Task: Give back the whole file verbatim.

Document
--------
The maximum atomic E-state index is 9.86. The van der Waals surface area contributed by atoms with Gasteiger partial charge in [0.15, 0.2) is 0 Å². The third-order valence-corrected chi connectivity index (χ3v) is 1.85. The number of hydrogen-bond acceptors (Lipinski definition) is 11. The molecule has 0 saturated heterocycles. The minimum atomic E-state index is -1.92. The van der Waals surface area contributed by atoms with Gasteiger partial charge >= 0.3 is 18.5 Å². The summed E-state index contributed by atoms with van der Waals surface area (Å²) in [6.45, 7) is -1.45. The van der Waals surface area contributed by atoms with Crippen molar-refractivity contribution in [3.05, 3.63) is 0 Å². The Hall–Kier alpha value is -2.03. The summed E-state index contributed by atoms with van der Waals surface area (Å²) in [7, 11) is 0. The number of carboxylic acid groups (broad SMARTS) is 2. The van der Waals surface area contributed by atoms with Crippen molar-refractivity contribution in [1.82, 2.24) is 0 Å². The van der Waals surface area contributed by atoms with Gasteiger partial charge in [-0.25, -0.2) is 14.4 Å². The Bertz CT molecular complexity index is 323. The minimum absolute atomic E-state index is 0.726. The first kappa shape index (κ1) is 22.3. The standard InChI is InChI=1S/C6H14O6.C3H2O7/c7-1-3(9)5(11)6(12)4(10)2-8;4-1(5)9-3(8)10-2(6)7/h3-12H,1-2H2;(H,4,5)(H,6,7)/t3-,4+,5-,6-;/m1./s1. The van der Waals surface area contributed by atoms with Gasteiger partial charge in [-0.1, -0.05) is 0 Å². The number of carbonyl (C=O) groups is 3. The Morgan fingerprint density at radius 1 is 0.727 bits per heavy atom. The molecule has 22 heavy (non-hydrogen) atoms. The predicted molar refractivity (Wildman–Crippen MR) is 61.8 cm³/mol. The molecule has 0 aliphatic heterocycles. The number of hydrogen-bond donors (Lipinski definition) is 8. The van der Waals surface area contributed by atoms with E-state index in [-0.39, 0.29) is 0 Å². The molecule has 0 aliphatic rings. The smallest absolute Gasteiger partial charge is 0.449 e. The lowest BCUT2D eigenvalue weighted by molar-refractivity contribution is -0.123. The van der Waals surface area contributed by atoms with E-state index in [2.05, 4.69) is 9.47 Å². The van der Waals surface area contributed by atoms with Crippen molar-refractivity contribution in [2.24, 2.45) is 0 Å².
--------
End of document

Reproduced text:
The maximum atomic E-state index is 9.86. The van der Waals surface area contributed by atoms with Gasteiger partial charge in [0.15, 0.2) is 0 Å². The third-order valence-corrected chi connectivity index (χ3v) is 1.85. The number of hydrogen-bond acceptors (Lipinski definition) is 11. The molecule has 0 saturated heterocycles. The minimum atomic E-state index is -1.92. The van der Waals surface area contributed by atoms with Gasteiger partial charge >= 0.3 is 18.5 Å². The summed E-state index contributed by atoms with van der Waals surface area (Å²) in [6.45, 7) is -1.45. The van der Waals surface area contributed by atoms with Crippen molar-refractivity contribution in [3.05, 3.63) is 0 Å². The Hall–Kier alpha value is -2.03. The summed E-state index contributed by atoms with van der Waals surface area (Å²) in [7, 11) is 0. The number of carboxylic acid groups (broad SMARTS) is 2. The van der Waals surface area contributed by atoms with Crippen molar-refractivity contribution in [1.82, 2.24) is 0 Å². The van der Waals surface area contributed by atoms with Gasteiger partial charge in [-0.25, -0.2) is 14.4 Å². The Bertz CT molecular complexity index is 323. The minimum absolute atomic E-state index is 0.726. The first kappa shape index (κ1) is 22.3. The standard InChI is InChI=1S/C6H14O6.C3H2O7/c7-1-3(9)5(11)6(12)4(10)2-8;4-1(5)9-3(8)10-2(6)7/h3-12H,1-2H2;(H,4,5)(H,6,7)/t3-,4+,5-,6-;/m1./s1. The van der Waals surface area contributed by atoms with Gasteiger partial charge in [-0.1, -0.05) is 0 Å². The number of carbonyl (C=O) groups is 3. The Morgan fingerprint density at radius 1 is 0.727 bits per heavy atom. The molecule has 22 heavy (non-hydrogen) atoms. The predicted molar refractivity (Wildman–Crippen MR) is 61.8 cm³/mol. The molecule has 0 aliphatic heterocycles. The number of hydrogen-bond donors (Lipinski definition) is 8. The van der Waals surface area contributed by atoms with E-state index in [-0.39, 0.29) is 0 Å². The molecule has 0 aliphatic rings. The smallest absolute Gasteiger partial charge is 0.449 e. The lowest BCUT2D eigenvalue weighted by molar-refractivity contribution is -0.123. The van der Waals surface area contributed by atoms with E-state index in [2.05, 4.69) is 9.47 Å². The van der Waals surface area contributed by atoms with Crippen molar-refractivity contribution in [2.24, 2.45) is 0 Å².